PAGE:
Inside the Small California Town with a Lot of Prisons, but Not Much Opportunity
Adelanto is a desert town with 30,000 people, three incarceration facilities, and no McDonald's.
All photos by the author
Adelanto, California, is a small high desert town just a two-hour drive northeast of Los Angeles, but it feels a long, long way away from Southern California's stereotypical palm trees and beaches.
This is a town, like many others around the country, that exists largely thanks to America's overgrown prison industry. There are three incarceration facilities within its city limits, providing beds for up to 3,340 inmates. Two of these facilities are privately owned and operated by GEO Group, one of the US's largest private prison operators. The San Bernardino County Sheriff's department operates the third. On Adelanto's border with its neighbor city Victorville is a gigantic federal complex that's home to another 4,600 inmates.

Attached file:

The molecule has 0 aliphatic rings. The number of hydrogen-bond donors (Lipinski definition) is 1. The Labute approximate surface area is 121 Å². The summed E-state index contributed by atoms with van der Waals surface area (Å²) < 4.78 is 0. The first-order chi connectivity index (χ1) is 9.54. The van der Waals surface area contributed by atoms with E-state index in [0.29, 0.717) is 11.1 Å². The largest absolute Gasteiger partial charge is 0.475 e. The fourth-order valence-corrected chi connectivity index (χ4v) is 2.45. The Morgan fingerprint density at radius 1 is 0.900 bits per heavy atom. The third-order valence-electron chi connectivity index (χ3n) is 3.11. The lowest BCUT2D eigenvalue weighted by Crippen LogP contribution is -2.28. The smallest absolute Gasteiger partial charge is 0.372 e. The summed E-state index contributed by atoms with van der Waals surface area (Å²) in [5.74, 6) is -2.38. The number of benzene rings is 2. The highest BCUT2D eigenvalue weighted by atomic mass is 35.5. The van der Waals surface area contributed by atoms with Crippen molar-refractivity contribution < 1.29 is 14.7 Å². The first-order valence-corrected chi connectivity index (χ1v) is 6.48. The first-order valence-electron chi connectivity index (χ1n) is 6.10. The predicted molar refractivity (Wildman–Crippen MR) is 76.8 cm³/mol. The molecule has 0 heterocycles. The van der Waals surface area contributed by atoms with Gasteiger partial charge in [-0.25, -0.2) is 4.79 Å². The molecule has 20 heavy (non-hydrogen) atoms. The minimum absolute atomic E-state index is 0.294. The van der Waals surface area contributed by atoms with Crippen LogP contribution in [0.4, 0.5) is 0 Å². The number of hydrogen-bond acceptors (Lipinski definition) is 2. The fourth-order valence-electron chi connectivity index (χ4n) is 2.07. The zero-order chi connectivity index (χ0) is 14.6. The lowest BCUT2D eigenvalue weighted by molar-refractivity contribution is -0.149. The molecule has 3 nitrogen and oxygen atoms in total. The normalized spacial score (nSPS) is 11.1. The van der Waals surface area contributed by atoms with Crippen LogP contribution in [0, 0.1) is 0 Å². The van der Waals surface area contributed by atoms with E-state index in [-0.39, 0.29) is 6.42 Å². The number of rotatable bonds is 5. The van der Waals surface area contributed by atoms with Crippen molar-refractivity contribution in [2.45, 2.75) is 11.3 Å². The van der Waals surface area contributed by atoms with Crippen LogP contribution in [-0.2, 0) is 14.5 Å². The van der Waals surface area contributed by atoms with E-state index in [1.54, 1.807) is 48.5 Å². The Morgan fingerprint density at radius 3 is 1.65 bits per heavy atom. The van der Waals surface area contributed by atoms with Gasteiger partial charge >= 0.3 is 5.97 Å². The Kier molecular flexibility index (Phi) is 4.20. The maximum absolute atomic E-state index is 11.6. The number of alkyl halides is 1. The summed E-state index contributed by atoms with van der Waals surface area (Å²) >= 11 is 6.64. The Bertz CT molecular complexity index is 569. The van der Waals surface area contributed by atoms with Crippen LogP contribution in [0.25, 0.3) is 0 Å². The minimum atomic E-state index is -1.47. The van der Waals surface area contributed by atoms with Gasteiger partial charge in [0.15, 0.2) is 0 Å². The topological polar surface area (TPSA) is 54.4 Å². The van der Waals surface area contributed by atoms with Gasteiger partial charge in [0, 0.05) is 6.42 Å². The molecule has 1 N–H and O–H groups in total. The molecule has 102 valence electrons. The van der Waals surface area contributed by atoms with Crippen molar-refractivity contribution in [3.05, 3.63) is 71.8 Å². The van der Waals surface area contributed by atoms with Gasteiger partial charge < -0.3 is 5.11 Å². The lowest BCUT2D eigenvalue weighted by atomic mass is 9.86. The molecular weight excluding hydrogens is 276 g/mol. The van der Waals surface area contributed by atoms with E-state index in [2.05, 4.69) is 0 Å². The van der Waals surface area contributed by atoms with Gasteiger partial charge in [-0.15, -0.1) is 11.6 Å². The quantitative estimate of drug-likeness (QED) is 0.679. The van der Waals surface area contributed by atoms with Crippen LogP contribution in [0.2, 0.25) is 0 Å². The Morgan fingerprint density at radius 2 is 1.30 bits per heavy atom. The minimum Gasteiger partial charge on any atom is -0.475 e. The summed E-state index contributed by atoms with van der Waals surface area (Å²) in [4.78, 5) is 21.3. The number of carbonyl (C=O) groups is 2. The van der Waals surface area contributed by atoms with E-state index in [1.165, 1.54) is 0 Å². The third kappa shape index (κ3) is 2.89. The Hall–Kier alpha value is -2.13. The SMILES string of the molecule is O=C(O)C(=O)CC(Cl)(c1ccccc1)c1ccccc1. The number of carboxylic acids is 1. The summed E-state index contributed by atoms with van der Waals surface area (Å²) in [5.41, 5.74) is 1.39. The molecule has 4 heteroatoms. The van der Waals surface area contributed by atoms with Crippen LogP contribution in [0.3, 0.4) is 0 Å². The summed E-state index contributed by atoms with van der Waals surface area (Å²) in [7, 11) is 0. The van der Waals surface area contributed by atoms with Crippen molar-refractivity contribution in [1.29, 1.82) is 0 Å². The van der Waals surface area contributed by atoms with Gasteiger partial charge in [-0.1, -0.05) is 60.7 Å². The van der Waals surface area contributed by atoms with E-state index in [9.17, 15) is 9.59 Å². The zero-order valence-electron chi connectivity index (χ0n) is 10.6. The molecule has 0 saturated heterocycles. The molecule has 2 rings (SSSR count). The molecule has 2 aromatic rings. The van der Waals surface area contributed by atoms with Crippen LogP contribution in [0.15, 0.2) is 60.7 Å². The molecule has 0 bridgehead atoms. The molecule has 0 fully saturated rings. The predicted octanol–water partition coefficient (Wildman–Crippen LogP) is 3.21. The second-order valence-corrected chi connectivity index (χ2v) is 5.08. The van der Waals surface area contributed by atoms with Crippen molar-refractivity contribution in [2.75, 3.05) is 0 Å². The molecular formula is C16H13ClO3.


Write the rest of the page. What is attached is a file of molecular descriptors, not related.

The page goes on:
Late last November, the town's outgoing city council decided that they needed more prisons, approving by a vote of four to one plans for the construction of two new correctional facilities. One was to be a privately owned and operated 1000-bed facility from GEO Group, and the other a $327 million, 3,264-bed facility developed independently by Doctor Crants, the founder of the private prisons company Corrections Corporation of America, that's intended to house overflow from Los Angeles County's embattled jail system.
GEO Group has since withdrawn the proposal for its facility—according to the city manager, James Hart, that was just a bureaucratic ploy to make sure the company's permits don't expire on land they might wish to build a jail upon in the future. But if the other facility is completed as promised, there will be space for more than 6,500 inmates in Adelanto—and there are only around 30,000 non-prisoners in the town.